The developed areas of our state may vary from the hinterlands in some ways, but urban and rural areas also share some similarities.

A case in point is the perpetuation of myths and legends.

People seek simple solutions to phenomena that are not easily explainable. Speculation turns to rumors, and once they’ve taken hold, they can be hard to dispel.

If there is a viable population of wild mountain lions in Maine, then why, after all this time, hasn’t anybody been able to produce a single shred of substantiating evidence? Some folks (who have never received a permit) insist the moose lottery is rigged.

Through DNA analysis, trapping records and countless other data sources, we can accurately track the coyotes’ eastward expansion, yet there are those who still maintain the state trapped coyotes from out west and transferred them here.

Perhaps the most widespread rural myth is that turkeys are having a negative effect on the state’s deer population.

In some ways it’s understandable that folks might think this way. The decline in our deer herd coincides rather nicely with the boom in our turkey population.

But that circumstantial evidence alone is insufficient for assigning cause and effect. From 1952 to 1976, when the American League won the World Series, the next president elected was a Republican. If the National League won, the election went to the Democrat.

About five years ago, I asked Maine Department of Inland Fisheries and Wildlife biologist Keel Kemper about the issue.

“If turkeys were negatively impacting deer, as alleged, diet quality for deer would be substantially reduced. A reduction in diet quality would naturally lead to a reduction in deer weights and deer density on the landscape,” was his response. He added, “There are no indications that diet quality for deer has been reduced. We examine thousands of deer each year and this empirical data has consistently shown no overall reduction in weight or density of deer at the statewide level.”

I think most folks would agree that turkey numbers have remained stable or increased since then. Yet after seeing results from deer check stations this fall, Kemper — whose central Maine region contains the highest turkey densities in the state — remarked that deer are in excellent condition.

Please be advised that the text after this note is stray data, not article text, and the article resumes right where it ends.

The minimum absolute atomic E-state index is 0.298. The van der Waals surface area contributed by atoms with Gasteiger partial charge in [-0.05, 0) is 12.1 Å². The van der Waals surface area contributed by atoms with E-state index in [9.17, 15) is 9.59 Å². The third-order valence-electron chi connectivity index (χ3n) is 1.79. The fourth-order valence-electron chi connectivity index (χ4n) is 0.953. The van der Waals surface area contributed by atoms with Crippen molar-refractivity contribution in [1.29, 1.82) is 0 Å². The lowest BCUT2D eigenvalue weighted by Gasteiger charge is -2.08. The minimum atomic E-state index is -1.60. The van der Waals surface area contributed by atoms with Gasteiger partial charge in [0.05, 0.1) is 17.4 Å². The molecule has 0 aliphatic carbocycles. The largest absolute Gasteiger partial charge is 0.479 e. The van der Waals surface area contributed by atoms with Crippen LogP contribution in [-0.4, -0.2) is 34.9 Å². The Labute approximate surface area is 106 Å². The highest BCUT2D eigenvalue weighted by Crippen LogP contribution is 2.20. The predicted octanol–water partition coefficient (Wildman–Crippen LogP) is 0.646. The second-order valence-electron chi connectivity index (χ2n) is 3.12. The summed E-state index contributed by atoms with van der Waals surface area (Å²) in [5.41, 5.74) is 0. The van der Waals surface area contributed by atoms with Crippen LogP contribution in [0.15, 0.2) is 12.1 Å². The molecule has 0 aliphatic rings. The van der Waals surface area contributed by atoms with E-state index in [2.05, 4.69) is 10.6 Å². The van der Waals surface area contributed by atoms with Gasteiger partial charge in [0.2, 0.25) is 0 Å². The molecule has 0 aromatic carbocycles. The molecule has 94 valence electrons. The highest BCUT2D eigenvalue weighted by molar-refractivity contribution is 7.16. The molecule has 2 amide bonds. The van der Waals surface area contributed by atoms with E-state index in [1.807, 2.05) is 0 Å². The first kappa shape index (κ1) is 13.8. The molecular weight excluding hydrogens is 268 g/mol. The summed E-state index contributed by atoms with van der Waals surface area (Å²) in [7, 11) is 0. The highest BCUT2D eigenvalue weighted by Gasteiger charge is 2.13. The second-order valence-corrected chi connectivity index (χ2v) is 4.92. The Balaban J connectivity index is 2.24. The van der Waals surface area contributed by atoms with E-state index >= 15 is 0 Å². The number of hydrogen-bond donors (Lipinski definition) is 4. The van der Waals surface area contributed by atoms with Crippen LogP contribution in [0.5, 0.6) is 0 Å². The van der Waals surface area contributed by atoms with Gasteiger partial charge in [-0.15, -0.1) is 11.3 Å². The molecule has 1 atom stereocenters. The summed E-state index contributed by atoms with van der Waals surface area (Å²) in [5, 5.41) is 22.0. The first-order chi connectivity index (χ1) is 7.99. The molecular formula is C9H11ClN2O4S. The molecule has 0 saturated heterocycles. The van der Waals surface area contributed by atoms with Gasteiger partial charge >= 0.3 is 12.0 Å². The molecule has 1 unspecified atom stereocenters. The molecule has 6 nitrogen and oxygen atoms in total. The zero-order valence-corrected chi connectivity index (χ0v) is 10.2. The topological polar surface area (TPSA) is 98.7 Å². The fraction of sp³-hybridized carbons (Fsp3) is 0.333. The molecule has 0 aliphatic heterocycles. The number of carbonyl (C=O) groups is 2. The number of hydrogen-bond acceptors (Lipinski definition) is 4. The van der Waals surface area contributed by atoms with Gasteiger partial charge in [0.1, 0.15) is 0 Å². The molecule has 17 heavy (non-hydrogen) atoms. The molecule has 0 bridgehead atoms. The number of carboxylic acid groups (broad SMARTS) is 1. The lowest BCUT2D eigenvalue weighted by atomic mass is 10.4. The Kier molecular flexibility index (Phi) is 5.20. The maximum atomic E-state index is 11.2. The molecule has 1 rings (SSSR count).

Numbers have gone down, but that’s more a result of severe winters, larger predator populations and generous any-deer permit allotments.

It’s easy to see why folks view turkeys as competition for deer. They eat many of the same foods, particularly acorns and beechnuts. But as Kemper points out, they are “a prized, yet very unstable commodity.” Annual mast production in any given area can vary from bumper crop to nonexistent. Yet severe winters not withstanding, local deer populations do not fluctuate in relation to mast availability.

Furthermore, vast areas of Maine lacking any appreciable oaks or beech still support relatively stable deer populations. And according to Kemper, “Deer still fatten up for winter even in years when the mast crop is poor or absent.” That’s largely because deer eat a lot more than just nuts.

Do they compete? Absolutely. In the fall and winter, turkeys flock up, forming large groups. Thirty or 40 birds scratching across an oak ridge could be a mighty intimidating sight and sound to a couple deer; and it’s likely many a hunter has seen deer flee in front of such an onslaught.

But does it really have any appreciable effect on the deer? Probably not. The turkeys will soon move on, leaving behind plenty of unexploited nuts. And the birds are limited to feeding in daylight hours, while deer can potentially feed 24-7-365. If either creature has a competitive advantage, it would be the deer.

We can look outside our borders for further evidence of the deer-turkey competition myth. Most other states went through a similar process of turkey re-introduction and restoration, in many cases long before us.

Complaints about turkeys out-competing deer also occurred, though were less common because deer populations in most other states have continued to grow while ours has stagnated.

In no cases has there been any biological evidence of turkey populations negatively impacting deer populations.

There is one more bit of evidence that should quell any remaining doubt. The state manages its deer herd based on carrying capacity — how many deer the habitat can support. This is based primarily on the quantity and quality of winter food.

The goal in most parts of the state is to maintain the herd at 50 percent of carrying capacity or half as many deer as the land could support without any deleterious effects to the habitat or the deer. With very little exception, deer densities are at or below objective levels.

In other words, there is enough winter food on the ground to support twice as many deer as currently exist, and that’s taking into consideration the present turkey population. Not only is there not a problem, there’s plenty of room for more of both species.

Bob Humphrey is a freelance writer, registered Maine Guide and a certified wildlife biologist who provides consultation to private landowners interested in improving wildlife habitat. He can be contacted at:

[email protected]